According to L’Équipe, the delay in a new Financial Fair Play stipulation has been key in PSG’s pursuit of Lionel Messi, allowing the Paris club to pay the 34-year-old’s mammoth wages. For the time being at least.
In Spain, in response to the ongoing COVID-19 pandemic, La Liga decreed that no club’s wage bill could exceed 70% of their turnover. However, even without Messi at the club, Barcelona’s payroll would be 95% of income and, as president Joan Laporta elaborated earlier this week, 110% should Messi stay.
The DNCG, French football’s otherwise famously strict financial watchdog, had meanwhile planned to implement the same 70% rule but postposed those plans for two years following the pandemic. Pushing it’s introduction back until the start of the 2023/24 season.
As L’Équipe point out, as of the 2019/20 season, admittedly one affected by early cancellation and accompanying loss of income, Paris’ own wage bill accounted for roughly 100% of total revenue. Messi’s wages are expected to reach €40m net in yearly salary over a two season deal, which interestingly does in theory end before the change in Ligue 1’s FFP rules – although there is reportedly an option for a third year. A sizeable increase, which, as it stands, makes meeting that 70% target seem more than tricky for PSG. Although Paris are expecting Messi’s arrival to open new markets and revenue streams which may mitigate the affects of that sharp rise.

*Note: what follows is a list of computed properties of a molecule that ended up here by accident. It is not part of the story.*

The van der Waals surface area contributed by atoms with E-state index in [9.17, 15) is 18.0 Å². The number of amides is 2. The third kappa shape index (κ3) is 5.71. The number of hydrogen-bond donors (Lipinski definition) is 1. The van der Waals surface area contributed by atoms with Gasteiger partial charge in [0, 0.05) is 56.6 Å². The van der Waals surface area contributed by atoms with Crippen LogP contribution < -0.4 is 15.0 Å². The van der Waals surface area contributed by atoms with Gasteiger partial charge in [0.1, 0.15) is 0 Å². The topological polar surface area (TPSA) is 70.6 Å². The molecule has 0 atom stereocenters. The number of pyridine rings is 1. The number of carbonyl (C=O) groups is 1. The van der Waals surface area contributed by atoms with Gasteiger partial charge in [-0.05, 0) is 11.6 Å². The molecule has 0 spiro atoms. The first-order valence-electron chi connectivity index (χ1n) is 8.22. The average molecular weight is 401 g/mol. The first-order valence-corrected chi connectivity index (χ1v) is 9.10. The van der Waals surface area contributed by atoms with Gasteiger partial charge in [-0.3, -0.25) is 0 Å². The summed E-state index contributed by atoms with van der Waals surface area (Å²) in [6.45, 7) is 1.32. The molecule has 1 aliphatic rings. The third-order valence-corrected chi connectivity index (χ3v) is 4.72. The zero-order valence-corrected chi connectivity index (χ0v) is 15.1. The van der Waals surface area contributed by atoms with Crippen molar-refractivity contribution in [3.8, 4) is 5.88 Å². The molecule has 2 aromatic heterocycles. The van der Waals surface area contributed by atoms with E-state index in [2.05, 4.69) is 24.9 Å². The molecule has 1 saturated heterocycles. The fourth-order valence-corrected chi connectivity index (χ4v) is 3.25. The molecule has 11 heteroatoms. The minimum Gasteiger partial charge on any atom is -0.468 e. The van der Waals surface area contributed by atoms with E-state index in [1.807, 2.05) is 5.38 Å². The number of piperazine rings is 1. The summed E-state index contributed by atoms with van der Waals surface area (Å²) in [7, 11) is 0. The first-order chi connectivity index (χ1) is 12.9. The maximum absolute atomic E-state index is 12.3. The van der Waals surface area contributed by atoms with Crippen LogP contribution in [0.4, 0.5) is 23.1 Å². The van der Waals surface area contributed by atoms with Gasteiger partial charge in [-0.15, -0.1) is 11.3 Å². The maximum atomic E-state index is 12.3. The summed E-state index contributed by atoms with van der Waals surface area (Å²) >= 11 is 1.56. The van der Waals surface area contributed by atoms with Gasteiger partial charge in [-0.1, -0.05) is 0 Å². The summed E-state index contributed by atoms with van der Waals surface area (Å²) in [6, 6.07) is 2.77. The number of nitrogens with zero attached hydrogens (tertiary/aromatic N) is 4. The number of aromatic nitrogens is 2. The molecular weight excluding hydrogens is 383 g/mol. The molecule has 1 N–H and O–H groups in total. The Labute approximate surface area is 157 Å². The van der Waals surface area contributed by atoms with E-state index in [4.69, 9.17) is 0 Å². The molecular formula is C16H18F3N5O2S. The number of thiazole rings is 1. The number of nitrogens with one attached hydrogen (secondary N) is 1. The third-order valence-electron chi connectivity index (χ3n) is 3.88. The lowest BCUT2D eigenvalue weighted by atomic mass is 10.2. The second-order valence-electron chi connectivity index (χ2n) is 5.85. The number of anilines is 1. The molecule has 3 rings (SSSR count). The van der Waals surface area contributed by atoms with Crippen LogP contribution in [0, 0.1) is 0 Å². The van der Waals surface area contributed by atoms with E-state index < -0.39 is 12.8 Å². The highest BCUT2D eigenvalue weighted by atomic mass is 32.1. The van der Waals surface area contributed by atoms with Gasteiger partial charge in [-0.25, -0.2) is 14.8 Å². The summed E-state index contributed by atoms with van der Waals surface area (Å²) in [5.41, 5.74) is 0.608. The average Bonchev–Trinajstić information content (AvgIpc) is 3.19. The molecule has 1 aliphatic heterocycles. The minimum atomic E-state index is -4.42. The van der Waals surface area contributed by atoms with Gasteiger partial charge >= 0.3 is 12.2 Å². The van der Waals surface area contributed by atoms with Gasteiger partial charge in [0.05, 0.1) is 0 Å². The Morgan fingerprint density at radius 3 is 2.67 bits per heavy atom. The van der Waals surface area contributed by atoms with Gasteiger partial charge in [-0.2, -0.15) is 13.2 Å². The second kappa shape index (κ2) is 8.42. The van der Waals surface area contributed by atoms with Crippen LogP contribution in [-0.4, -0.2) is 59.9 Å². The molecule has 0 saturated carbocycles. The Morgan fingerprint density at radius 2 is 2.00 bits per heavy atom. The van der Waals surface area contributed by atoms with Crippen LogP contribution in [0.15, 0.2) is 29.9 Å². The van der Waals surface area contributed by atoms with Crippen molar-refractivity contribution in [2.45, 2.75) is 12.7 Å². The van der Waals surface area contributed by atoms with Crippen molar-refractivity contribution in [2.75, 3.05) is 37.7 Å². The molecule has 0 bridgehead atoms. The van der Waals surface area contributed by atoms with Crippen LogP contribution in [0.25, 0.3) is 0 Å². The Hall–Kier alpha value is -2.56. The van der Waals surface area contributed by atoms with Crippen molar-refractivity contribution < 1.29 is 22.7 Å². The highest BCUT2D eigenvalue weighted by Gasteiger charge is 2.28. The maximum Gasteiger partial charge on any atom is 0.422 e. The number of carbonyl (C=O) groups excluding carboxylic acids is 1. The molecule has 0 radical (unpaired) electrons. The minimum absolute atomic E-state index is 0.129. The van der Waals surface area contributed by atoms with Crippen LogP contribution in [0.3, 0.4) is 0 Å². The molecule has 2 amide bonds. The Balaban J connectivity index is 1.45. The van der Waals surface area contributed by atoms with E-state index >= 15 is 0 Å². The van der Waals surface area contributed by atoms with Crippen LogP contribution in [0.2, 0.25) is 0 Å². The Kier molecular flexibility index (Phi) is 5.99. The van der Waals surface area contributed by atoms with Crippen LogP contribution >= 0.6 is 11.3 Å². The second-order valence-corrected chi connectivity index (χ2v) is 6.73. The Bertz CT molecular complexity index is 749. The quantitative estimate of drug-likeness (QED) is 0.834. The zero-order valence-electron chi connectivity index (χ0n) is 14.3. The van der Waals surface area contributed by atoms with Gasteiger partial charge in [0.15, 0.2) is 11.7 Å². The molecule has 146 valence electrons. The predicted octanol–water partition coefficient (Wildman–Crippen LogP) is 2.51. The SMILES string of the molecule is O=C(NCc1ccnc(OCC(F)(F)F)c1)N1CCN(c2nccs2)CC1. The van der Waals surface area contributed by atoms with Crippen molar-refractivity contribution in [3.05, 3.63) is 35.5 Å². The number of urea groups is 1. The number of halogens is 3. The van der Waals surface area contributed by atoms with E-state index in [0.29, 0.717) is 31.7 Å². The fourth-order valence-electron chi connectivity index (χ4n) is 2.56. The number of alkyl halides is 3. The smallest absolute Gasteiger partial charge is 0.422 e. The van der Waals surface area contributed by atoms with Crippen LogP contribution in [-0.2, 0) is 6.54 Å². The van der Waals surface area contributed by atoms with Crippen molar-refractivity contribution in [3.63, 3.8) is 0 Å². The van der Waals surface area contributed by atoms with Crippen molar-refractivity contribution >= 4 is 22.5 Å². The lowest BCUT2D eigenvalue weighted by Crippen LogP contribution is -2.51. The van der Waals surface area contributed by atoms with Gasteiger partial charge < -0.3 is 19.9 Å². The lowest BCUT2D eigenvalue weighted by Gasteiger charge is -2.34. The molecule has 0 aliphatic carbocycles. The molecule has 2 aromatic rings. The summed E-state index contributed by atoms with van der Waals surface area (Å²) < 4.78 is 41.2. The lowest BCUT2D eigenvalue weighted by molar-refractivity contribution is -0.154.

Furthermore, PSG will also have to comply with UEFA’s own Financial Fair Play regulations which prevent a club from spending more than it earns over a certain period but these rules have also been relaxed following the pandemic, allowing PSG some timely latitude to sign Messi.
Barcelona club members see this as unfair, a group of socios hiring a French lawyer and making a direct complaint over the application of Financial Fair Play to the European Commission in a bid to stop the deal going through.
Circumstances seem to have favoured PSG but, should the deal go through, attention will likely turn to player sales and reducing the club’s wage bill.